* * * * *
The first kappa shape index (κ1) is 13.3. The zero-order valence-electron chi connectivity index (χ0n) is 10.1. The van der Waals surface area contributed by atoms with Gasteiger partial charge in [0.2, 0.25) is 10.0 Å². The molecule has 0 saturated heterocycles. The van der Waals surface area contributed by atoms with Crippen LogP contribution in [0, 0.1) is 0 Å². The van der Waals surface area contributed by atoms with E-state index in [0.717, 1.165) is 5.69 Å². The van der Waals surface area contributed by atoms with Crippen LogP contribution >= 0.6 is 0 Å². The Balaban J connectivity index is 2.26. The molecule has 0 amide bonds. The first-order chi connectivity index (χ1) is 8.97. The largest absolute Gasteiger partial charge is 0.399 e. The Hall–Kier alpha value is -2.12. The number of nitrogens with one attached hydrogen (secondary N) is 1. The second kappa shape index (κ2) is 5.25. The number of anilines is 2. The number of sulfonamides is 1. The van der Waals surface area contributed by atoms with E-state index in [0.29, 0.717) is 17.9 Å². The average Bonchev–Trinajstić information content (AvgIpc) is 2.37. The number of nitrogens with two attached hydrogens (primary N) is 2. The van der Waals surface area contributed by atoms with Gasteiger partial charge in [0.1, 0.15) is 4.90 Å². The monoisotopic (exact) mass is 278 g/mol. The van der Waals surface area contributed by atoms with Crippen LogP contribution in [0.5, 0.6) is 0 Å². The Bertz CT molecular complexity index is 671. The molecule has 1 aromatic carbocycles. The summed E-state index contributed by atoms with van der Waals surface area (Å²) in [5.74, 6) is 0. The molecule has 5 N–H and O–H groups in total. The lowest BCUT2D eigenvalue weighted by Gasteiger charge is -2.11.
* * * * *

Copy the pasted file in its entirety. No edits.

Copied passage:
The first kappa shape index (κ1) is 13.3. The zero-order valence-electron chi connectivity index (χ0n) is 10.1. The van der Waals surface area contributed by atoms with Gasteiger partial charge in [0.2, 0.25) is 10.0 Å². The molecule has 0 saturated heterocycles. The van der Waals surface area contributed by atoms with Crippen LogP contribution in [0, 0.1) is 0 Å². The van der Waals surface area contributed by atoms with E-state index in [0.717, 1.165) is 5.69 Å². The van der Waals surface area contributed by atoms with Crippen LogP contribution >= 0.6 is 0 Å². The Balaban J connectivity index is 2.26. The molecule has 0 amide bonds. The first-order chi connectivity index (χ1) is 8.97. The largest absolute Gasteiger partial charge is 0.399 e. The Hall–Kier alpha value is -2.12. The number of nitrogens with one attached hydrogen (secondary N) is 1. The second kappa shape index (κ2) is 5.25. The number of anilines is 2. The number of sulfonamides is 1. The van der Waals surface area contributed by atoms with E-state index in [0.29, 0.717) is 17.9 Å². The average Bonchev–Trinajstić information content (AvgIpc) is 2.37. The number of nitrogens with two attached hydrogens (primary N) is 2. The van der Waals surface area contributed by atoms with Gasteiger partial charge in [0.1, 0.15) is 4.90 Å². The monoisotopic (exact) mass is 278 g/mol. The van der Waals surface area contributed by atoms with Crippen LogP contribution in [0.5, 0.6) is 0 Å². The Bertz CT molecular complexity index is 671. The molecule has 1 aromatic carbocycles. The summed E-state index contributed by atoms with van der Waals surface area (Å²) in [5.74, 6) is 0. The molecule has 5 N–H and O–H groups in total. The lowest BCUT2D eigenvalue weighted by Gasteiger charge is -2.11.